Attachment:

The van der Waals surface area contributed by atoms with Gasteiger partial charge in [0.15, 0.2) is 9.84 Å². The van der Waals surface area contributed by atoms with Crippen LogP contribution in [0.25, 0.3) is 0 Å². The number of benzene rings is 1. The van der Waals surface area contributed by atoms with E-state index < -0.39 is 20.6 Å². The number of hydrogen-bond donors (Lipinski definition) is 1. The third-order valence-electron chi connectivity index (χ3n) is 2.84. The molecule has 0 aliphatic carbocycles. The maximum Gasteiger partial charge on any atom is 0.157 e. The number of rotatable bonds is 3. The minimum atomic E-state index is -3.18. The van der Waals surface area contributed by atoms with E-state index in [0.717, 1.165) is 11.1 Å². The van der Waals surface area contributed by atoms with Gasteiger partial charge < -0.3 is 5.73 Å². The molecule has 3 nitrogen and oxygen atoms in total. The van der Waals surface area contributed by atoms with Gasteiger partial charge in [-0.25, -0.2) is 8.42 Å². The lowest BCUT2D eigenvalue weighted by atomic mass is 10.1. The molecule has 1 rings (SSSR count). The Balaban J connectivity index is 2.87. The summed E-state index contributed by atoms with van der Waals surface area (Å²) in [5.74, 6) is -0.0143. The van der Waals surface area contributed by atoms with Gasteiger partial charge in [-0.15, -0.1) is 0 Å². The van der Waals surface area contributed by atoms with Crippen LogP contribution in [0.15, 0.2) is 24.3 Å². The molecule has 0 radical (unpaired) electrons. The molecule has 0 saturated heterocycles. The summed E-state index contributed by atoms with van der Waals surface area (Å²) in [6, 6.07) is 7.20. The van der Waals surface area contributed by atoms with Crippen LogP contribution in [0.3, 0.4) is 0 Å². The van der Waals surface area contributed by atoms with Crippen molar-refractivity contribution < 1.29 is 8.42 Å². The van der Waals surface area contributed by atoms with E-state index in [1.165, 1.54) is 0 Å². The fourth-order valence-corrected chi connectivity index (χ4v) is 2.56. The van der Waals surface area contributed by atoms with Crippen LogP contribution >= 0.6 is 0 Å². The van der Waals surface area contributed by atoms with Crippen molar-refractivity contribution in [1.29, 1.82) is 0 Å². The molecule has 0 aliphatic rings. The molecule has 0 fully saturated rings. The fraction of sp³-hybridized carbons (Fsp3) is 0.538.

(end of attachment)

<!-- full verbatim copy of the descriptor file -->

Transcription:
The van der Waals surface area contributed by atoms with Gasteiger partial charge in [0.15, 0.2) is 9.84 Å². The van der Waals surface area contributed by atoms with Crippen LogP contribution in [0.25, 0.3) is 0 Å². The number of benzene rings is 1. The van der Waals surface area contributed by atoms with E-state index < -0.39 is 20.6 Å². The number of hydrogen-bond donors (Lipinski definition) is 1. The third-order valence-electron chi connectivity index (χ3n) is 2.84. The molecule has 0 aliphatic carbocycles. The maximum Gasteiger partial charge on any atom is 0.157 e. The number of rotatable bonds is 3. The minimum atomic E-state index is -3.18. The van der Waals surface area contributed by atoms with E-state index in [0.717, 1.165) is 11.1 Å². The van der Waals surface area contributed by atoms with Gasteiger partial charge < -0.3 is 5.73 Å². The molecule has 3 nitrogen and oxygen atoms in total. The van der Waals surface area contributed by atoms with Gasteiger partial charge in [-0.25, -0.2) is 8.42 Å². The lowest BCUT2D eigenvalue weighted by atomic mass is 10.1. The molecule has 1 rings (SSSR count). The Balaban J connectivity index is 2.87. The summed E-state index contributed by atoms with van der Waals surface area (Å²) in [5.74, 6) is -0.0143. The van der Waals surface area contributed by atoms with Gasteiger partial charge in [-0.15, -0.1) is 0 Å². The van der Waals surface area contributed by atoms with Crippen LogP contribution in [0.15, 0.2) is 24.3 Å². The molecule has 0 radical (unpaired) electrons. The molecule has 0 saturated heterocycles. The summed E-state index contributed by atoms with van der Waals surface area (Å²) in [6, 6.07) is 7.20. The van der Waals surface area contributed by atoms with Crippen LogP contribution in [0.3, 0.4) is 0 Å². The van der Waals surface area contributed by atoms with Crippen molar-refractivity contribution < 1.29 is 8.42 Å². The van der Waals surface area contributed by atoms with E-state index in [1.165, 1.54) is 0 Å². The fourth-order valence-corrected chi connectivity index (χ4v) is 2.56. The van der Waals surface area contributed by atoms with Crippen LogP contribution >= 0.6 is 0 Å². The van der Waals surface area contributed by atoms with Crippen molar-refractivity contribution in [1.29, 1.82) is 0 Å². The molecule has 0 aliphatic rings. The molecule has 0 fully saturated rings. The fraction of sp³-hybridized carbons (Fsp3) is 0.538.